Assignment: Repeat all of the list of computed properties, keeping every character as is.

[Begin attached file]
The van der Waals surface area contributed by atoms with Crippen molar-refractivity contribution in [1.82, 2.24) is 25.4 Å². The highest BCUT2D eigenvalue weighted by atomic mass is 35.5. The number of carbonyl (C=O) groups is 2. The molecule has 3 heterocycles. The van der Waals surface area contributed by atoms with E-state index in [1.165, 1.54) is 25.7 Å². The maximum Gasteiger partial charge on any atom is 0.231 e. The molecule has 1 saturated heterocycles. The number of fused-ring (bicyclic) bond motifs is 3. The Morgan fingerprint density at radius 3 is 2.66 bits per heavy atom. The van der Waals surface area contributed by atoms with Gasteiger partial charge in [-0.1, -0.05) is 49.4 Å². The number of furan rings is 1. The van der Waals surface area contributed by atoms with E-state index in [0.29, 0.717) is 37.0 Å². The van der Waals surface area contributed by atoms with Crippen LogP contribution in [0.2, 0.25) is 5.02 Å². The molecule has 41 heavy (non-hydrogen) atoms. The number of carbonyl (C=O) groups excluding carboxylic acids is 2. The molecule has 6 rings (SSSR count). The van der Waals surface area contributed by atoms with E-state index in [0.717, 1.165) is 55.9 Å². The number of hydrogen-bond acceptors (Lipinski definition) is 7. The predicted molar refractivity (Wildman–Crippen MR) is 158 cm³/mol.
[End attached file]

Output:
The van der Waals surface area contributed by atoms with Crippen molar-refractivity contribution in [1.82, 2.24) is 25.4 Å². The highest BCUT2D eigenvalue weighted by atomic mass is 35.5. The number of carbonyl (C=O) groups is 2. The molecule has 3 heterocycles. The van der Waals surface area contributed by atoms with E-state index in [1.165, 1.54) is 25.7 Å². The maximum Gasteiger partial charge on any atom is 0.231 e. The molecule has 1 saturated heterocycles. The number of fused-ring (bicyclic) bond motifs is 3. The Morgan fingerprint density at radius 3 is 2.66 bits per heavy atom. The van der Waals surface area contributed by atoms with Gasteiger partial charge in [-0.1, -0.05) is 49.4 Å². The number of furan rings is 1. The van der Waals surface area contributed by atoms with E-state index in [0.29, 0.717) is 37.0 Å². The van der Waals surface area contributed by atoms with Crippen LogP contribution in [0.2, 0.25) is 5.02 Å². The molecule has 41 heavy (non-hydrogen) atoms. The number of carbonyl (C=O) groups excluding carboxylic acids is 2. The molecule has 6 rings (SSSR count). The van der Waals surface area contributed by atoms with E-state index in [0.717, 1.165) is 55.9 Å². The number of hydrogen-bond acceptors (Lipinski definition) is 7. The predicted molar refractivity (Wildman–Crippen MR) is 158 cm³/mol.